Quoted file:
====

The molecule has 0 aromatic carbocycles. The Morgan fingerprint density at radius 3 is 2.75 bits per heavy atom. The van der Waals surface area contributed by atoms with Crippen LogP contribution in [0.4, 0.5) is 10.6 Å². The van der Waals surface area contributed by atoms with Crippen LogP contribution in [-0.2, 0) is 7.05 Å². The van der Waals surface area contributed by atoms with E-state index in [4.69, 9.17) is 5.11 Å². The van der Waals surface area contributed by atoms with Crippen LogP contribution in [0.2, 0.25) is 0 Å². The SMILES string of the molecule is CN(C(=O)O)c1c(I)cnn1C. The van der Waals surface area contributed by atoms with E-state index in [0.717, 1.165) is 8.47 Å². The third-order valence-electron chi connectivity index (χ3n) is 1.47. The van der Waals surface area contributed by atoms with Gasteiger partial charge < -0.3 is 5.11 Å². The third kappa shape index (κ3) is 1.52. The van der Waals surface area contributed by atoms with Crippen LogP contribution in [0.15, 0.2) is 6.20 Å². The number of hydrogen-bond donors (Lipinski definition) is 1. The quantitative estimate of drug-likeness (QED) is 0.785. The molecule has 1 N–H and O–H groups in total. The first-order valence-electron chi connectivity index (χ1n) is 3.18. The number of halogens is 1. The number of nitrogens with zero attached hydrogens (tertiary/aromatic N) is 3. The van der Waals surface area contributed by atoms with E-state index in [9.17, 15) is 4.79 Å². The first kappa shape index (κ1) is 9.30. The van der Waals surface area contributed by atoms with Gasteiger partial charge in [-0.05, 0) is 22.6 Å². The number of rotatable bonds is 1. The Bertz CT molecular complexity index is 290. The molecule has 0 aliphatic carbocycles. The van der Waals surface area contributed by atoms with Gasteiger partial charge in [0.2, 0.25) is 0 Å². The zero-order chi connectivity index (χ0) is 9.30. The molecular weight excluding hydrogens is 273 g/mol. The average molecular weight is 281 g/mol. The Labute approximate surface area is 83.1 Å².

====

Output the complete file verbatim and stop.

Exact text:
The molecule has 0 aromatic carbocycles. The Morgan fingerprint density at radius 3 is 2.75 bits per heavy atom. The van der Waals surface area contributed by atoms with Crippen LogP contribution in [0.4, 0.5) is 10.6 Å². The van der Waals surface area contributed by atoms with Crippen LogP contribution in [-0.2, 0) is 7.05 Å². The van der Waals surface area contributed by atoms with E-state index in [4.69, 9.17) is 5.11 Å². The van der Waals surface area contributed by atoms with Crippen LogP contribution in [0.2, 0.25) is 0 Å². The SMILES string of the molecule is CN(C(=O)O)c1c(I)cnn1C. The van der Waals surface area contributed by atoms with E-state index in [0.717, 1.165) is 8.47 Å². The third-order valence-electron chi connectivity index (χ3n) is 1.47. The van der Waals surface area contributed by atoms with Gasteiger partial charge < -0.3 is 5.11 Å². The third kappa shape index (κ3) is 1.52. The van der Waals surface area contributed by atoms with Crippen LogP contribution in [0.15, 0.2) is 6.20 Å². The number of hydrogen-bond donors (Lipinski definition) is 1. The quantitative estimate of drug-likeness (QED) is 0.785. The molecule has 1 N–H and O–H groups in total. The first-order valence-electron chi connectivity index (χ1n) is 3.18. The number of halogens is 1. The number of nitrogens with zero attached hydrogens (tertiary/aromatic N) is 3. The van der Waals surface area contributed by atoms with E-state index in [9.17, 15) is 4.79 Å². The first kappa shape index (κ1) is 9.30. The van der Waals surface area contributed by atoms with Gasteiger partial charge in [-0.05, 0) is 22.6 Å². The number of rotatable bonds is 1. The Bertz CT molecular complexity index is 290. The molecule has 0 aliphatic carbocycles. The van der Waals surface area contributed by atoms with Gasteiger partial charge in [0.2, 0.25) is 0 Å². The zero-order chi connectivity index (χ0) is 9.30. The molecular weight excluding hydrogens is 273 g/mol. The average molecular weight is 281 g/mol. The Labute approximate surface area is 83.1 Å².